By Matt Kelly
Government consolidation is an often-touted solution to economic and social problems in American cities. Several initiatives to combine local governments have resulted in conjoined regional governments, including Indianapolis-Marion County (IN), Athens-Clarke County (GA), and Jacksonville-Duval County (FL). Tallahassee and Leon County have seen six campaigns for consolidation over 50 years, all of which failed. Despite the sustained interest , little evidence in the economic or public policy research literature suggests local government consolidation improves economic development or governance.
Tallahassee’s history of consolidation attempts is lengthy but follows a national pattern of failure at the ballot box. Initial political pressure arose in the 1950s. A 1968 proposal was defeated by voter referendum, as were others in 1973, 1976, and 1992. A more recent campaign in 2004 never got a vote. This pattern is fairly common. Since 1815, only 39 of 166 attempted consolidations in the U.S. nationwide have succeeded. However, like Indianapolis-Marion County (IN), the City of Tallahassee and Leon county have consolidated specific services such as emergency medical services and fire protection. The city and county have also established special districts like Blueprint 2000 and the Tallahassee Community Redevelopment Agency to pursue joint projects.
Proponents of consolidation contend that combining city and county governments will increase efficiency by eliminating service duplication and capturing economies of scale. Having larger tax bases and populations could allow governments to launch ambitious infrastructure projects and attract funding from federal or state programs. Larger governments might better handle regional issues, like persistent out-migration, racial inequality, growth management, and economic development.
How has consolidation worked in practice? A 2005 literature review by DeVoe Moore Center Director Sam Staley and coauthors Dagney Faulk, Suzanne Leland, and D. Eric Schansberg for the Marion County Consolidation Study Commission concluded that “significant gains in efficiency are unlikely.” Most studies estimating economies of scale in police and fire departments found that larger regional departments aren’t more cost-efficient. Complicating matters, morale problems among public employees plague the transition to consolidated governments. Outcomes also depend on political leadership and context-specific motivations for reform.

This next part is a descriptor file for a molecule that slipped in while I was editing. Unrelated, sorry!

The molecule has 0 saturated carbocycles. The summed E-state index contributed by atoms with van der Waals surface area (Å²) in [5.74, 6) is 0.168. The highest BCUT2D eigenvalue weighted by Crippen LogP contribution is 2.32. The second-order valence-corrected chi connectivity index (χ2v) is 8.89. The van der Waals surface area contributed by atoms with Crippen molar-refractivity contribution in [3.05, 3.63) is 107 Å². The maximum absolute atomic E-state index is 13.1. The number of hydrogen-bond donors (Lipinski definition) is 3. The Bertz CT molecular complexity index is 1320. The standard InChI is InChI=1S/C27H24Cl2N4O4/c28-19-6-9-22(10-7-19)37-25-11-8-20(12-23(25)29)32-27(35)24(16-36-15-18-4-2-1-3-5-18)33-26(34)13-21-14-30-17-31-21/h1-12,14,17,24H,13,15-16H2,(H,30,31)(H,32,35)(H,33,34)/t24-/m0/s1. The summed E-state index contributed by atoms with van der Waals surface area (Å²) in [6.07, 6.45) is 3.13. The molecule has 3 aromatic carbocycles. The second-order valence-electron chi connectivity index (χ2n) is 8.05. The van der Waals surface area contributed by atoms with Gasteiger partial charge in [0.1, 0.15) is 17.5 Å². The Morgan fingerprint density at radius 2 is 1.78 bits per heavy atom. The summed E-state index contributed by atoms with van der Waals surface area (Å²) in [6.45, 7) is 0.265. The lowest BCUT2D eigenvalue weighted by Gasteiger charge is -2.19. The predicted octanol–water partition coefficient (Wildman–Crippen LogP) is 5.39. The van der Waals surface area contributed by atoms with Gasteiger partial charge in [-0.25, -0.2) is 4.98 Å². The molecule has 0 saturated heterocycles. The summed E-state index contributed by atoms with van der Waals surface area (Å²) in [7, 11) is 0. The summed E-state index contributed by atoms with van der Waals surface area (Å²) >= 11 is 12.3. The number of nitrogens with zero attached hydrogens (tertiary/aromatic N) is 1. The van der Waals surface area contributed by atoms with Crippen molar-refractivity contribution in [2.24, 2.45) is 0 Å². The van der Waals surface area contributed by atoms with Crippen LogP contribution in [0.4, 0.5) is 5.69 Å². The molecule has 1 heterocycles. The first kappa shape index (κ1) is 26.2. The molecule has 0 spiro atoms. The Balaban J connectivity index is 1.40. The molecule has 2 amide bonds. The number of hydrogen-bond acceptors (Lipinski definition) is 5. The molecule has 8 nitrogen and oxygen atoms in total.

Economic development has improved modestly in some locales after consolidation, but typically no more than in comparable unconsolidated jurisdictions or statewide averages. In a 1999 analysis of nine consolidated governments, political scientists Jered Carr and Richard Feiock found no link between consolidation and economic development. More recently, economists from the University of West Virginia analyzed several city-county consolidations using a somewhat more sophisticated statistical technique called synthetic control method to determine whether areas experienced greater growth post-consolidation, but still found no link.
Proponents may be driven most by political motivations. Richard Feiock, the Augustus B. Turnbull Professor in the Askew School of Public Administration and Policy at Florida State University, has researched government consolidation for decades. A 2006 paper coauthored with Jered Carr and Linda Johnson notes that consolidation campaign efforts are “fundamentally about political losers trying to be winners.” Economic development, racial tensions, or the operational efficiency of law enforcement are all secondary to the selective gains that politicians, government officials, local business elites, and even academics hope to win from consolidation. Whatever reason is most politically palatable at the time takes center stage. These campaigns don’t always appeal to the better angels of human nature. The authors continue: “Success of consolidation efforts during the 1960s was likely the result of proponents successfully exploiting racial tensions in the community by suggesting that consolidation would be an effective mechanism to stunt growing African American political power or to prevent African Americans from ever gaining significant power. Today, proponents are more likely to suggest that economic development will be enhanced.”
Efforts to consolidate continue. In 2016, a government task force in Illinois revived interest in consolidation as a panacea for the state’s budgetary problems. As recently as May 2017, Tallahassee city officials attending a conference in Nashville discussed the prospects of consolidation. Some ideas die hard.